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Wireless connection dieing

by Hodgelett / July 20, 2006 10:17 PM PDT

I have a Toshiba Tecra M3 with an inbuilt wireless card, a DLink router and a Tiscali broadband connection to that.
Pretty frequently the connection goes from 54.0mbps down to 1.0mbps with a few from inbetween. When clicking 'repair' it comes up with 'The wireless adapter could not be disconnected.'
The computer which is connected straight to the router via an ethernet cable also suffers from lost bandwidth - but only when the laptop is also connected to the wireless. At other times it is fine (if you call getting only 512KB/s when you pay for 8MB/s fine, but that's BT's fault).
Sometimes switching the router on and off fixes the problem. Sometimes it doesn't.
Please help!

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Same problem here and a few ideas as to what it could be
by darrenforster99 / July 21, 2006 7:11 AM PDT

I have been having the same problem recently with mine.

I've got a BT Voyager 2100 Wireless Router with a BT Voyager PCI wireless card in my computer. I'm with Eclipse for broadband internet, not Tiscali.

With mine it will sit there as if connected, but only at 1Mbps not 54Mbps as the router will do, yet when I go to anywhere on the internet everything comes up Server error, and even going to the routers homepage ( also does the same thing. When looking at the IP properties of the wireless card it comes up with some random IP address starting subnet not the 192.168.1.x subnet it's supposed to have. The other way I can tell when it's gone wrong is by looking at Skype as Skype's icon goes from green (connected) to grey (not connected).

I've also done full checks with both AVG and Norton to make sure there is no spyware/adware anywhere on the computer.

Also sometimes I experience a situation where the laptop can't detect the Wi-Fi signal even when I'm sat waving the wireless box around the laptop.

My only thought to this is that it could possibly be the current heatwave that's interfering with radio waves at present. Having done amatuer radio I know radio waves can be affected by all sorts of things (especially heat), but I wouldn't have expected them to be so severely affected, so much so that a device can't even hear them when sat right next to them.

One other problem we've found in our house as well is that electronic detectors give a lot of false readings in the walls, when we were putting in Sky we tried everywhere in the wall to find out where there wasn't an electric cable and every wall beeped, in the end we just took a chance and drilled, and found out that it was a false reading. My only thought to this is that somewhere in our house we probably have something that's giving off a hell of a lot of electro-magnetic radiation and is affecting all types of electro sensitive objects, the only problem is what figuring out what?? The only thing I can think of which would give off such power is the power station but that's at least 7 miles from where I live (Bewsey in Warrington to Fiddlers Ferry, Warrington/Widnes)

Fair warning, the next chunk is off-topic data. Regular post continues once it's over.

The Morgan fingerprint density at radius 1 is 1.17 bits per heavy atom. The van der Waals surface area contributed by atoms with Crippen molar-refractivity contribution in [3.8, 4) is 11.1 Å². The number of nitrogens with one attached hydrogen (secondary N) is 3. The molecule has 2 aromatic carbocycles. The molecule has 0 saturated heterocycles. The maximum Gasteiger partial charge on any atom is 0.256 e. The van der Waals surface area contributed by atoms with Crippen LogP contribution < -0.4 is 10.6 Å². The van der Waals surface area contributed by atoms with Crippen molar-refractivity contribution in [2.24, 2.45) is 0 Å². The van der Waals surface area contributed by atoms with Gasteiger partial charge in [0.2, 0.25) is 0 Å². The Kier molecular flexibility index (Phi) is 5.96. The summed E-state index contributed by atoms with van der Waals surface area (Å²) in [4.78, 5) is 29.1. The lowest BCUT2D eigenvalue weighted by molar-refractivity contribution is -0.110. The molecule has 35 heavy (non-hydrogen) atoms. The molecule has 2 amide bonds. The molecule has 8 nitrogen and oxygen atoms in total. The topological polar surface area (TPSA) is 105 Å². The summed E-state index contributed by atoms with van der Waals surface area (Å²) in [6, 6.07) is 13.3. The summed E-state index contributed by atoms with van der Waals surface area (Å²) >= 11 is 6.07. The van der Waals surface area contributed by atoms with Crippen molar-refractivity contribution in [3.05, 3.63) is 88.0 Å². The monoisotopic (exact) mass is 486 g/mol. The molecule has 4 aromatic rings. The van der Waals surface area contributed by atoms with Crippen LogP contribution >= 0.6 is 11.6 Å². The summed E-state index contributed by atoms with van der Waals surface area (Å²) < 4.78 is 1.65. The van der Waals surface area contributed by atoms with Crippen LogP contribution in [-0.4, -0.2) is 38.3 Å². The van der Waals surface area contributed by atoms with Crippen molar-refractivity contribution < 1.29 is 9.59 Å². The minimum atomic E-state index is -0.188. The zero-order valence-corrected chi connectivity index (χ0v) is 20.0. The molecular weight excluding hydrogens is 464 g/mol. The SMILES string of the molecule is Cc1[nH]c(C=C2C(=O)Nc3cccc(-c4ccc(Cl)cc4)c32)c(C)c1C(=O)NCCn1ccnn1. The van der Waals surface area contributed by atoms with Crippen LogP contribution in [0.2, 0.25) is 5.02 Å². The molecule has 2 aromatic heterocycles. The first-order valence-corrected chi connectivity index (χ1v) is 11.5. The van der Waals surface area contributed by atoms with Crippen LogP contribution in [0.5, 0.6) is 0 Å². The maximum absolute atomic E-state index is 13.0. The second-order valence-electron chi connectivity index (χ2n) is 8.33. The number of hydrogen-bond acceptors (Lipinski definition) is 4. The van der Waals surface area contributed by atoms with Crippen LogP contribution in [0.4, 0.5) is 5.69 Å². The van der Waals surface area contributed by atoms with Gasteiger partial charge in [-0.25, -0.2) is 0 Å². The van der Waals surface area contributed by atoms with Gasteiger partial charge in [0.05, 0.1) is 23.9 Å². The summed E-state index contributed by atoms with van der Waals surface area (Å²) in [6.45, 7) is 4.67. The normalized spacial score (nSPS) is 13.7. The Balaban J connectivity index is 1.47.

If anyone has an answer to this problem it would be much appreciated.

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Varying speed is common with 802.11
by pratapan / July 21, 2006 12:44 PM PDT

Connection speed is determined by two things. The signal strength at the client and the RF noise in the area. As distance between the AP and the client increase, signal drops. Every wall, window or solid object reduces signal strength by 3db. If you have a strong signal but there is noise, the radio will try a slower speed (54, 48, 36, 24, 18, 12, 9, 6mbps) to try and compensate for the noise. Do you have any neighbors using wireless. If they are using the same channel as you, only one person can talk at a time so you and they will see reduced bandwidth despite seeing a high connection speed. Try changing to another channel (CH1, CH6 or CH11). You can download Netstumbler for free to measure signal strength.

There is always the chance that your router is defective or the radio is a piece of junk. If you lose wireless, you can start netstumbler to see if your router is even sending out BEACON frames.


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Don't think it's either of those
by Hodgelett / July 21, 2006 5:19 PM PDT

I have excellent signal strength, it's only two rooms away from the router, and there's only a couple of very distant wireless connections, and we did change the channel.

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